Oshun, ‘la muchacha francesa’, and her ‘Maravillas de Mali!’: 1st – 7th December 2014
As usual, what was planned barely happened and each day brought its share of surprises.
This week I chased up pending meetings, I came back to places I already visited and I continued to explore some new ones. I went to the headquarters of OSPAAAL (Organización de Solidaridad de los Pueblos de África, Asia y América Latina), Museo de la Danza, Universidad de la Habana and Instituto Superior de Arte. The latter, Che Guevara’s project, was quite amazing: the atmosphere was filled with sounds made by young music students who were training everywhere in and around the Facultad de Música. Creativity, inspiration and labour were palpable, and I really enjoyed this experience.
After coming back for the third time to the Instituto Cubano Radio y Televisión (ICRT), I could finally start the long process of asking for the authorisation for consulting their archives, both for my own research project and other Modern Moves interests. I really hope that it will yield something tangible.
Like every week I came back again at EGREM studio to try to obtain something there, but even if I got a few little new things, it is not really what I was hoping for… Each time I met other people there, they seem to be aware of who I am and what I am looking for since when I start explaining, they interrupt me by this kind of comment ‘¡Si, la muchacha francesa, Las Maravillas de Mali!’
Well, as it is written on a little piece of wood in the ‘casa particular’ where I am staying: ‘Todas las personas que visitan esta casa nos dan mucha alegría, unas cuando llegan y otras cuando se van…’ – ‘All people who visit this house give us joy, some when they arrive, others when they leave’ —, I think that EGREM studio and some other places where I keep coming will be relieved to see me leaving their premises! However, I know that some people acknowledged my ‘obstinación y perseverancia’ and they really tried to help me in my quest.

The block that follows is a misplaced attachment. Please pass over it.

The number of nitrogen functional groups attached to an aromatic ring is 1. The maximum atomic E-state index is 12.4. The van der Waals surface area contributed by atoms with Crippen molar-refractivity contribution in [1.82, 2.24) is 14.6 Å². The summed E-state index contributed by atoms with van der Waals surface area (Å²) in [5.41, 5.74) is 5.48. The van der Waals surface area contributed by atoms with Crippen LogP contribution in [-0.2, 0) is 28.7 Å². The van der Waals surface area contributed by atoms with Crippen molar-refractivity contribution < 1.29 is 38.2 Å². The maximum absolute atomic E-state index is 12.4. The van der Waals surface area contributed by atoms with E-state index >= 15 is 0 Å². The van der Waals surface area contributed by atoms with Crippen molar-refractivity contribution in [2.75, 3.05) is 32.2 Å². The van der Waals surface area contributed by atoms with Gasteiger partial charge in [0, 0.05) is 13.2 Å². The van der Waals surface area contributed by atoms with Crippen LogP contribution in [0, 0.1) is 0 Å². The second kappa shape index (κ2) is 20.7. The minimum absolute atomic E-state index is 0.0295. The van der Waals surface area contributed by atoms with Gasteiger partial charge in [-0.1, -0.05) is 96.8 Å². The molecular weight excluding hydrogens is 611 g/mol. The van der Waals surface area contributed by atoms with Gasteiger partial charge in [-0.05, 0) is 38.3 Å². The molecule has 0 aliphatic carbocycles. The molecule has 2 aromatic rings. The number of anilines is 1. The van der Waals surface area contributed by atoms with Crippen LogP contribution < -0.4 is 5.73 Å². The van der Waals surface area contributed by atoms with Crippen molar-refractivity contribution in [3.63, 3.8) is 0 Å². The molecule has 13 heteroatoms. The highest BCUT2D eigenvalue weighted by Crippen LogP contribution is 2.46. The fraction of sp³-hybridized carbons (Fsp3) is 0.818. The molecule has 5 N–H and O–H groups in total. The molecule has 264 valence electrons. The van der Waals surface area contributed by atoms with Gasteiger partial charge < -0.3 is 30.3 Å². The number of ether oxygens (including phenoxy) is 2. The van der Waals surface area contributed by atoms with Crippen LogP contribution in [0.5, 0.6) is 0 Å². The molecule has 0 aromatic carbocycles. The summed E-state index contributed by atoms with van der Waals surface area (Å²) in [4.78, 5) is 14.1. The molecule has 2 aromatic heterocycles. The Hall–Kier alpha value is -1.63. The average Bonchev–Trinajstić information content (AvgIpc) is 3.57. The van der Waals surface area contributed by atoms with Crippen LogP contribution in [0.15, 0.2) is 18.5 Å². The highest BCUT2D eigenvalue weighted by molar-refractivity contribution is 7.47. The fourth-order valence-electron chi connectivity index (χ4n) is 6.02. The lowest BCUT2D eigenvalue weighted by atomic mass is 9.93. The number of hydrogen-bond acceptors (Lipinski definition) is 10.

I also returned to the national archives and national library, and dealing with sudden interruptions of service due to untimely fumigation, electricity or water cut, or other unexpected problems, I managed to collect interesting documents, like the telegrams exchanged by Ministerio de relaciones exteriores and African countries at the time of their achievement of independence.
I am also working on finding documents for other Modern Moves purposes but it seems that, like everywhere else, the topic of couple dance has been less explored than the music linked to these forms.
Speaking of which, I diversified my discovery of Cuban music and dance landscape by exploring new places. I was advised to go to Teatro Brecht for a Latin jazz, rock and funk event; I danced salsa, merengue and rueda de casino in ‘al fresco’ places or during live concerts of the new generations of mythical orchestras Conjunto Chappottin and Conjunto Arsenio Rodriguez; I went to nightclubs where I could definitely not deny that the Cuban way of dancing reggaeton is extremely far from how I learned it in Paris. As I was told, it is considered here as a couple dance, and indeed it is, with the difference that they don’t face each other.
Another interesting thing I saw in nightclubs and other places: at some points the crowd moves together with the same steps on various kind of electronic-like music and the steps they do, labeled under the name of ‘discoteca’ for which I could know so far, correspond exactly to what I learnt as kuduro when I was in Mali. In front of this manifestation of globalisation on the dancefloor, I would really like to find out more about the circulation network of such dance moves which are differently interpreted worldwide despite their shared kinetic basis.
I also attended a santeria ceremony and it was really impressive to see the initiated respond to the songs and rhythms played on the bata drums, how the crowd does certain things at specific times, all being expressed through gestures, dance moves and songs.
Later in the week, I watched a show made in honour of the orishas by a group of female drummers, singers and dancers. Through a completely different setting and with the representation of some orishas, it was interesting to see how Afro-Cuban religious items are used and mixed in a contemporary dance performance.
I set up classes of different Cuban dance genres for next week, and I am now about to start with danzon and danzonete!